Circle of Fire (Damask Circle)
Author: Keri Arthur
Publisher: Random House/Bantam Dell
Date of Publication: January 28, 2014
Sixteen teenagers taken from their homes. Eleven bodies recovered, each completely drained of blood. Some believe vampires are responsible. Jon Barnett knows that what’s happening is far worse. Sent by a group of paranormal investigators known as the Damask Circle, Jon quickly becomes enmeshed in a web of black magic and realizes he needs help. But fate gives him only one choice.
Madeline Smith has retreated to an isolated farmhouse, afraid of the abilities she cannot control—abilities that have killed. But when a “ghost” brings a warning of danger and her nephew goes missing, Maddie not only has to leave her haven, she has to place her trust in a man who is neither ghost nor human. As the noose of sorcery tightens, the search for the teenagers becomes a race against time. But the greatest danger to Maddie and Jon could be the intense feelings they refuse to acknowledge but cannot ignore.
This is another republished effort from Ms. Arthur and having missed it the first time, I’m very glad it’s come out again. This series takes place in the same world as the Nikki/Michael series. I know this because the Damask Circle (the organization Jon is working for) is the one from the other series. It was nice having Seline be present once again, though still very much in the background.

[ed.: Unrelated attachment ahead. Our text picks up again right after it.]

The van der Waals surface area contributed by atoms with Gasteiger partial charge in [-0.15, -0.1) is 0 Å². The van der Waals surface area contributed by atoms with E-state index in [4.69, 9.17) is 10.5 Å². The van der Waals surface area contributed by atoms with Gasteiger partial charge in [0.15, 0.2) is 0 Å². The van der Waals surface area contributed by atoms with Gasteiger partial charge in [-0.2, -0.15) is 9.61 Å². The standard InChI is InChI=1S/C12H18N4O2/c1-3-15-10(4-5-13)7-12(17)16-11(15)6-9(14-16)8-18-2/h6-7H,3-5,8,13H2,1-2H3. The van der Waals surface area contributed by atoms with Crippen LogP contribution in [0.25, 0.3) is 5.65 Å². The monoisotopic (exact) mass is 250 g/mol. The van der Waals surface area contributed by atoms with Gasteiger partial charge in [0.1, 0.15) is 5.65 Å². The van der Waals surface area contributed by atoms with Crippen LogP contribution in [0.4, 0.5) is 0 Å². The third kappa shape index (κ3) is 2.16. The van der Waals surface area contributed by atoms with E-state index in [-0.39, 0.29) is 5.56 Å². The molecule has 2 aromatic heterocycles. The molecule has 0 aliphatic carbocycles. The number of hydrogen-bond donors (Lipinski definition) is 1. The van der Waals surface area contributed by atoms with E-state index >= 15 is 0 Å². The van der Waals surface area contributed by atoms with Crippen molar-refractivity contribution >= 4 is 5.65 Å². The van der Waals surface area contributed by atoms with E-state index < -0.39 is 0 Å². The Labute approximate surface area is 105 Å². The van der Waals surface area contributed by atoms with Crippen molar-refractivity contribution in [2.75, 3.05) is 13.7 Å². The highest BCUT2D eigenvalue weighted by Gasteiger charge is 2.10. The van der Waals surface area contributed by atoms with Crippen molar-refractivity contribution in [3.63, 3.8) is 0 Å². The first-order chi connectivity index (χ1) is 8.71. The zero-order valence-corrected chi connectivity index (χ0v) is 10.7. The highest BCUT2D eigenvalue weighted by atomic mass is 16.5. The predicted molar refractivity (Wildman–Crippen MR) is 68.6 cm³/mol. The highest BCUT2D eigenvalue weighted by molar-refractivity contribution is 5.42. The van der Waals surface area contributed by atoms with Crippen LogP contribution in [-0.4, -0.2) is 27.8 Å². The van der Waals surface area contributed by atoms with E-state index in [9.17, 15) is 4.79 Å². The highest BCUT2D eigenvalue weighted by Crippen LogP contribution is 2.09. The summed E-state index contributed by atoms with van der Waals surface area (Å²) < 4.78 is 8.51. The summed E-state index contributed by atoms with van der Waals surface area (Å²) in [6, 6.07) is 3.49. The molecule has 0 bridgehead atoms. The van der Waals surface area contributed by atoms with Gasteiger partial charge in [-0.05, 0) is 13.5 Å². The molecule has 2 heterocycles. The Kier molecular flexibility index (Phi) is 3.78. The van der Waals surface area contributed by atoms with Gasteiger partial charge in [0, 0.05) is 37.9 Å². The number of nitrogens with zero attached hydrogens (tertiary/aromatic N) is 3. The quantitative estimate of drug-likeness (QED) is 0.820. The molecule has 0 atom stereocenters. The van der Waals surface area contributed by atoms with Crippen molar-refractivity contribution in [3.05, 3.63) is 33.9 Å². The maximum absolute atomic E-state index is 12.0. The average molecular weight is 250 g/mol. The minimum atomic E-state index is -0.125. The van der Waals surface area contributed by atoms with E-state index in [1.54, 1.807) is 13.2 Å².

I really felt for Maddie, having carried such a load on her shoulders her entire life, being gifted (she can set fires with her mind) and no one believing her up to the point she was taken to psychologists to study what might be wrong with her. No one trusted her ability, and that just makes it worse for her when she calls to check on her nephew and he disappears later that night. Her brother-in-law is a total jerk, but that situation resolves itself nicely.
Jon is awesome. He’s a hawk shifter and I don’t see enough bird shifters in books. I really liked that he was determined and forthright, without stumbling over the line into alphaholeness. There’s a careful like between alpha male and alphahole male. Once he realizes what Maddie’s gifts are, he does his best to help her figure out how to at least stabilize them so she doesn’t live in fear that she’ll accidentally use them against someone. (She definitely figured out how to use them against someone in the course of this book, and the resulting deaths were fully warranted.)
The plot was standard Arthur fare. Maddie’s nephew is one of many vanishing children and Maddie has to find out where he went (after she rescues Jon from the well he was in, and that only happened after she started believing he was real, not just a ghost who’d wandered in). The villain was suitably creepy and I was really glad to see them get their comeuppance.
Where this book (the series really) is different from most of Ms. Arthur’s books is that we will not have the same hero/heroine for the entire line. The next book has a different set. Jon and Maddie’s story is complete, and that made for a very refreshing change for me. Don’t get me wrong, Ms. Arthur does awesome heroines, but it’s new so I like the change of pace.
4 stars all the way! I can’t wait to read the next book in this series. I’ll review it here on March 4.
This post is also being posted at Royal Reviews.
Book provided by NetGalley in exchange for an honest review.